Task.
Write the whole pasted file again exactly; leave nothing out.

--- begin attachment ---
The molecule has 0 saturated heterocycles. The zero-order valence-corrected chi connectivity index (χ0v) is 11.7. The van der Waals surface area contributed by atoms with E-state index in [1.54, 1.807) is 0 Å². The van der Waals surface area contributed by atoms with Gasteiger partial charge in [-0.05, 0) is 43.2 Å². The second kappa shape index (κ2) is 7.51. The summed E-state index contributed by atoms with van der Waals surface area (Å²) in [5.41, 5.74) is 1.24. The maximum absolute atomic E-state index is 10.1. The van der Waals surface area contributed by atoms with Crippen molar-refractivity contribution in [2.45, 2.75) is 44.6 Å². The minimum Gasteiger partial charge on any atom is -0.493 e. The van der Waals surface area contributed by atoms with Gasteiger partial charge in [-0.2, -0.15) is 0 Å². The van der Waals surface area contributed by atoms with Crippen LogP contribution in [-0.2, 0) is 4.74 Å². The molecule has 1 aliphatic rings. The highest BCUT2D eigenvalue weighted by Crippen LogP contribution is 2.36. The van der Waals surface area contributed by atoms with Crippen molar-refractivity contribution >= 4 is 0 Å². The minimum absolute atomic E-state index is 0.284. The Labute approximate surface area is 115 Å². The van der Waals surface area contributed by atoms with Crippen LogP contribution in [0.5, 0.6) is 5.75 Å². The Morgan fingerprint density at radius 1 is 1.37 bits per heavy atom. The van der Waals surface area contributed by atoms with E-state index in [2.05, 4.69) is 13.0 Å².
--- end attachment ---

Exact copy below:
The molecule has 0 saturated heterocycles. The zero-order valence-corrected chi connectivity index (χ0v) is 11.7. The van der Waals surface area contributed by atoms with E-state index in [1.54, 1.807) is 0 Å². The van der Waals surface area contributed by atoms with Gasteiger partial charge in [-0.05, 0) is 43.2 Å². The second kappa shape index (κ2) is 7.51. The summed E-state index contributed by atoms with van der Waals surface area (Å²) in [5.41, 5.74) is 1.24. The maximum absolute atomic E-state index is 10.1. The van der Waals surface area contributed by atoms with Crippen molar-refractivity contribution in [2.45, 2.75) is 44.6 Å². The minimum Gasteiger partial charge on any atom is -0.493 e. The van der Waals surface area contributed by atoms with Gasteiger partial charge in [-0.2, -0.15) is 0 Å². The van der Waals surface area contributed by atoms with Crippen LogP contribution in [-0.2, 0) is 4.74 Å². The molecule has 1 aliphatic rings. The highest BCUT2D eigenvalue weighted by Crippen LogP contribution is 2.36. The van der Waals surface area contributed by atoms with Crippen molar-refractivity contribution >= 4 is 0 Å². The minimum absolute atomic E-state index is 0.284. The Labute approximate surface area is 115 Å². The van der Waals surface area contributed by atoms with Crippen LogP contribution in [0.5, 0.6) is 5.75 Å². The Morgan fingerprint density at radius 1 is 1.37 bits per heavy atom. The van der Waals surface area contributed by atoms with E-state index in [2.05, 4.69) is 13.0 Å².